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Fiat shares climb on takeover rumour

Shares in Italian auto giant Fiat jumped by 1.91 percent to €7.745 in Milan on Thursday on a German magazine report of a possible takeover by Volkswagen that Fiat denied.

Fiat shares climb on takeover rumour
Fiat shares were also boosted by data showing a 5.4-percent rise in European auto sales in June. Fiat photo: Shutterstock

Fiat stock rose despite the market overall falling, with the benchmark FTSE Mib index down 1.49 percent in midday trading.

The shares were also boosted by data showing a 5.4-percent rise in European auto sales in June, confirming a recovery in a sector badly hit by the economic crisis.

Fiat rejected the report in Manager Magazin that said Volkswagen was looking into "a takeover or partial takeover" of its Italian-US competitor Fiat-Chrysler.

The magazine said Volkswagen was particularly interested in Chrysler and its US distribution network, while the Italian side could focus on luxury cars like Fiat's Ferrari brand.

Exor, an investment company controlled by the Agnelli family which has a controlling stake in Fiat, said: "There has been no discussion on a merger of Fiat with Volkswagen".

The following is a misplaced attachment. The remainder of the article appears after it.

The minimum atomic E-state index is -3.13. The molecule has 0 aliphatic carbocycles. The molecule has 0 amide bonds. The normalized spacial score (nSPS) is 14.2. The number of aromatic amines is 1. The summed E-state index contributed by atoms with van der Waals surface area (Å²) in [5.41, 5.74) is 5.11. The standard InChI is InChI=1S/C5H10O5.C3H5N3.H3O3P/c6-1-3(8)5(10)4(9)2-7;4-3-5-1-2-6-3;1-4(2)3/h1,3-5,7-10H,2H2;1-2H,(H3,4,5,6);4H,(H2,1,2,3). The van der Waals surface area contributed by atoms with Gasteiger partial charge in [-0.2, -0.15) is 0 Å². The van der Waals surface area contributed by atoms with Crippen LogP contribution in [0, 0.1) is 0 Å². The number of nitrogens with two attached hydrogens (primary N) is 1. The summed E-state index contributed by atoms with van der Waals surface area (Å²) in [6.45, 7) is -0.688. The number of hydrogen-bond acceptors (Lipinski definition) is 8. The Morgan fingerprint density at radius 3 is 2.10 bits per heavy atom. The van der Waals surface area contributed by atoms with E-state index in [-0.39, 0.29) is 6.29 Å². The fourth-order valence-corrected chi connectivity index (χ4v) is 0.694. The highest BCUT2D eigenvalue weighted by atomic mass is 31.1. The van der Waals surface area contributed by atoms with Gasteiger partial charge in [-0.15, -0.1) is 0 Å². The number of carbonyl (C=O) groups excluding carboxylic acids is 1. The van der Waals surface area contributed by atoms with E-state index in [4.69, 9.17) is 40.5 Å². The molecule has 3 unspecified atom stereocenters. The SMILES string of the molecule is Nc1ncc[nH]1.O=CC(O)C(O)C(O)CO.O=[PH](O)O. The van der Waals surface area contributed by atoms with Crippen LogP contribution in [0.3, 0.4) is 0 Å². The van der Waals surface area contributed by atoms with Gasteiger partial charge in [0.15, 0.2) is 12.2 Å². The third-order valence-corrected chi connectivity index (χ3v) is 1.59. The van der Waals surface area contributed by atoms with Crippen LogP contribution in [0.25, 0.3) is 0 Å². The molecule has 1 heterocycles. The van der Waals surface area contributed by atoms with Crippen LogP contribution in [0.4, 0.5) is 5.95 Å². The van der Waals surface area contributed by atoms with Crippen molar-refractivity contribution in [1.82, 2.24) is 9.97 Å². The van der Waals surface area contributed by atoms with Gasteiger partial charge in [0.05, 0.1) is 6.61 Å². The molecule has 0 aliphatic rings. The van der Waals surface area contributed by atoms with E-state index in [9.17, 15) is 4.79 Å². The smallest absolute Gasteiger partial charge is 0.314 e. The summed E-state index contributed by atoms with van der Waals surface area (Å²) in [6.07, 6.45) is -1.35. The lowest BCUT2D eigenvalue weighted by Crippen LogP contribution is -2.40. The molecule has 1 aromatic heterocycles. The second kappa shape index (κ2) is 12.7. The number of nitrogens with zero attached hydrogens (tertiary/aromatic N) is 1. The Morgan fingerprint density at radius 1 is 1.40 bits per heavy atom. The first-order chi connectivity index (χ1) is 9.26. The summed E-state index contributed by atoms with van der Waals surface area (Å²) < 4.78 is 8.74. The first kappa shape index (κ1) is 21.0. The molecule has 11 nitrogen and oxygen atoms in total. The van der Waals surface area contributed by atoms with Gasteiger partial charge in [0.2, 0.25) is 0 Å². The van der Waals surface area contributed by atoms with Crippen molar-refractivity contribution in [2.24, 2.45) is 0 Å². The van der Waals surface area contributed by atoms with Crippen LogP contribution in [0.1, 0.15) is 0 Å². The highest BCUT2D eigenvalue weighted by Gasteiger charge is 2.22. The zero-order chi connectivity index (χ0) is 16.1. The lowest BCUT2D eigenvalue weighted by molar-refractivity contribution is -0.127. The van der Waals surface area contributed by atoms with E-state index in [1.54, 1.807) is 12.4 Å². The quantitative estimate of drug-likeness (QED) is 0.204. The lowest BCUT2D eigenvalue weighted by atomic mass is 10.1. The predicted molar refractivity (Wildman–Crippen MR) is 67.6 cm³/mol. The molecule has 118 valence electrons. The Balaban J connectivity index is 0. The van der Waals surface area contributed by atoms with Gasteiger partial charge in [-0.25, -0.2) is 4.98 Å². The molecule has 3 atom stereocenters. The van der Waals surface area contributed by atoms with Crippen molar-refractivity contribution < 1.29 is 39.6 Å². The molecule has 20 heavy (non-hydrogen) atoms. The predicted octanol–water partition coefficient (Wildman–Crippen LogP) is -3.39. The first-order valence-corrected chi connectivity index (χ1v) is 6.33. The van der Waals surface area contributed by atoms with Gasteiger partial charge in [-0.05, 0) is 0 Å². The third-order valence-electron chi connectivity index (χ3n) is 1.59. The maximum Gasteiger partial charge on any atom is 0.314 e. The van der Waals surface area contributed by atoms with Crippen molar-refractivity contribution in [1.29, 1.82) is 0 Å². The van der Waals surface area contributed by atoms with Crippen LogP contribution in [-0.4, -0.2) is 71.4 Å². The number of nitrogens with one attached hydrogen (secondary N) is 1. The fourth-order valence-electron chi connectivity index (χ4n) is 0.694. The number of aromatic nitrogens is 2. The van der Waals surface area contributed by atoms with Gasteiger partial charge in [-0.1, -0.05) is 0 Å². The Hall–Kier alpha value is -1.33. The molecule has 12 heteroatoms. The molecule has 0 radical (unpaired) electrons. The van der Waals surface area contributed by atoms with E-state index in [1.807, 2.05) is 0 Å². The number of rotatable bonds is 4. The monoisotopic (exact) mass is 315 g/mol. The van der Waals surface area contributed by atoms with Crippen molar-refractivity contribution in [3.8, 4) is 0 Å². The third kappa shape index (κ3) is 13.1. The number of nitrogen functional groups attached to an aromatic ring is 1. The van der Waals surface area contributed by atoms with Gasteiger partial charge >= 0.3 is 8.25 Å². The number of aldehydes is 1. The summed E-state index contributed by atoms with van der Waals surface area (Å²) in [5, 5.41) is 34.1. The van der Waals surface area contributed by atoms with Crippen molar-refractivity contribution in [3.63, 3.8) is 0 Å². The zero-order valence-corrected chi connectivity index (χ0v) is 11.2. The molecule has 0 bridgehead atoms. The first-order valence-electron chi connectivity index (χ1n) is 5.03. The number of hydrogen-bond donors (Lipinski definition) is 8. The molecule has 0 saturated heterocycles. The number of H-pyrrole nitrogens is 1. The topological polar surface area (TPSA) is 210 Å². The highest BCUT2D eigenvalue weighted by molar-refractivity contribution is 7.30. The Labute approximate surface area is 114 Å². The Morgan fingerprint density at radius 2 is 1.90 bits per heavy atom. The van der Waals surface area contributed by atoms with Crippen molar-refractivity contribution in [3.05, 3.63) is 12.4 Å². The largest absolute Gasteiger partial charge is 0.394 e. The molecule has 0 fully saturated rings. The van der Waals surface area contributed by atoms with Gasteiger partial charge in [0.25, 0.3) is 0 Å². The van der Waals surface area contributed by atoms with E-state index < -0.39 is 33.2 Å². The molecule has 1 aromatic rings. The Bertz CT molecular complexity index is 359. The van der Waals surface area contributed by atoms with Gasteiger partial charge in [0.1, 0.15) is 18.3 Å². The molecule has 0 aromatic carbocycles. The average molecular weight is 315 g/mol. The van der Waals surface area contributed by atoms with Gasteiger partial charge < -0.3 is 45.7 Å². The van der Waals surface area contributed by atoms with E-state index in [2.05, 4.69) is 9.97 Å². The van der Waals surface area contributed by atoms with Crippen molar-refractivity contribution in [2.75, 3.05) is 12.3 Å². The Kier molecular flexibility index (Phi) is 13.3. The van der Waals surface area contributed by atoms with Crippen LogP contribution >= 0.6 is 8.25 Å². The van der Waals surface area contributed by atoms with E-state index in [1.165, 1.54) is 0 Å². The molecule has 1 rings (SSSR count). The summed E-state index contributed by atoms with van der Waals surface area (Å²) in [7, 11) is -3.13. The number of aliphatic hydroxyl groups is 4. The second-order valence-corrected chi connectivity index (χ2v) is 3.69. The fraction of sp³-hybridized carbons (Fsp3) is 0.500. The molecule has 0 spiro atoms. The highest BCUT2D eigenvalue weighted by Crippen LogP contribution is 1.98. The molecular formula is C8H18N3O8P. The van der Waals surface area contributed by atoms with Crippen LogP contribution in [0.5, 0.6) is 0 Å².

SEE ALSO: Fiat Chrysler lays out global push

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ECONOMY

Fiat promises no job cuts in return for state aid: report

Fiat Chrysler has agreed to the conditions laid down for a state-backed €6.3 billion euro loan, including a promise not to relocate or cut jobs, Italy's Sole 24 Ore daily said Sunday.

Fiat promises no job cuts in return for state aid: report
Robots manufactured by Comau are pictured on the assembly line of the Fiat 500 BEV Battery Electric Vehicle. Photo: AFP

The state auditor has approved the guarantee, but it still needs to be signed off on by the economy ministry, the paper said.

The request for state support on such a large loan has proved controversial, particularly with the company's corporate headquarters in Amsterdam.

FCA — which directly employs close to 55,000 people in Italy — has said the loan is essential to help the group's Italy operations and the whole industry to weather the crisis triggered by the coronavirus pandemic.

The company will commit to investing 5.2 billion euro in Italy on new and existing projects, and up to 1.2 billion euro on its 1,400 or so foreign suppliers, said Sole 24 Ore, Italy's financial newspaper.

 

FCA will also pledge not to cut any jobs before 2023.

The loan will be funded by Italy's largest commercial bank Intesa San Paolo and 80 percent guaranteed by export credit agency SACE, the daily said.

The government has said FCA would face sanctions if it failed to stick to the conditions laid down for loan. Sole 24 Ore said the fine for breaking the agreement could be in the region of 500 million euros.

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